While more than 400 miles of wall were constructed by the end of Trump’s term, only about 80 miles involved building a barrier where none had existed before, according to newsreports. The Washington Post reported that Biden may be obligated to build more than 200 additional miles of wall.

On his first day in office, Biden issued an executive order describing the wall as a “waste of money that diverts attention from genuine threats to our homeland security.” The order pauses construction and spending on the wall “to the extent permitted by law,” leaving open the possibility that construction could continue or that money will continue to be spent on the project. Our investigation confirmed that some wall contracts come with hefty termination fees. One agreement stipulates a cancellation fee of nearly $15 million.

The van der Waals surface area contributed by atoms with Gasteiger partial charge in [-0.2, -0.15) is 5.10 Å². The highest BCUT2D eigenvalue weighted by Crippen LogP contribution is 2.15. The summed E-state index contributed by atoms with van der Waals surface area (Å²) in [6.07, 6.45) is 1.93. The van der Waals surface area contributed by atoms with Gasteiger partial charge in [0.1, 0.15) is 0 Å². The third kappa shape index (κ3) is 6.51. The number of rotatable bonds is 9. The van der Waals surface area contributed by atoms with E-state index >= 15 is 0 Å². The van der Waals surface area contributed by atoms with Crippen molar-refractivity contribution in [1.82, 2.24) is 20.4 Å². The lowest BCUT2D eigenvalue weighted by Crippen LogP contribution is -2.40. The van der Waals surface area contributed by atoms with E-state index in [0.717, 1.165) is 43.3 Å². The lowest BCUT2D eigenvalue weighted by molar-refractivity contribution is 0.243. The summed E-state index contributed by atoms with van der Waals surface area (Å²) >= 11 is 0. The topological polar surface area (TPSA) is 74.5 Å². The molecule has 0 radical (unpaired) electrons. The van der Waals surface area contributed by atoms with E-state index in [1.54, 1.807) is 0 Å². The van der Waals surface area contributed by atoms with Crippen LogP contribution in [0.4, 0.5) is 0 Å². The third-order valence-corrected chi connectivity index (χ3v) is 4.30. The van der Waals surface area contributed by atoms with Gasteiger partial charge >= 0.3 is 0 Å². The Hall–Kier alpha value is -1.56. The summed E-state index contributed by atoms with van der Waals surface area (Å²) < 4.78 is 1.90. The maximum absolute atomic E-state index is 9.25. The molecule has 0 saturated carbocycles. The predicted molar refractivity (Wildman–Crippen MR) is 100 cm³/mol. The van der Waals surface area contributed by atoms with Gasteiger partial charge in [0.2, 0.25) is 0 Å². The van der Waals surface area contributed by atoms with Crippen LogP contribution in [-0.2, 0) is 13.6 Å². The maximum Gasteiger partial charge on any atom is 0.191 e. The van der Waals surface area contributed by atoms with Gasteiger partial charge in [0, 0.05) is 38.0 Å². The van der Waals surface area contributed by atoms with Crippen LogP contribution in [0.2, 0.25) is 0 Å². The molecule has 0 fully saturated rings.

The Erosion of Trust

The legacy of the Trump administration will be one of erosion, both of norms and of trust in government. Arguably the strongest example is Trump’s yearslong campaign to convince the American people that their elections are not secure.

Trump became president by winning the electoral college in 2016, but he repeatedly insisted without evidence that he’d only lost the popular vote to Democratic candidate Hillary Clinton because of widespread election fraud.

“I won the popular vote if you deduct the millions of people who voted illegally,” Trump tweeted on Nov. 27, 2016, despite all evidence to the contrary. The next day, he added, “Serious voter fraud in Virginia, New Hampshire and California – so why isn’t the media reporting on this? Serious bias – big problem!” Again, his claims were not backed up by the facts.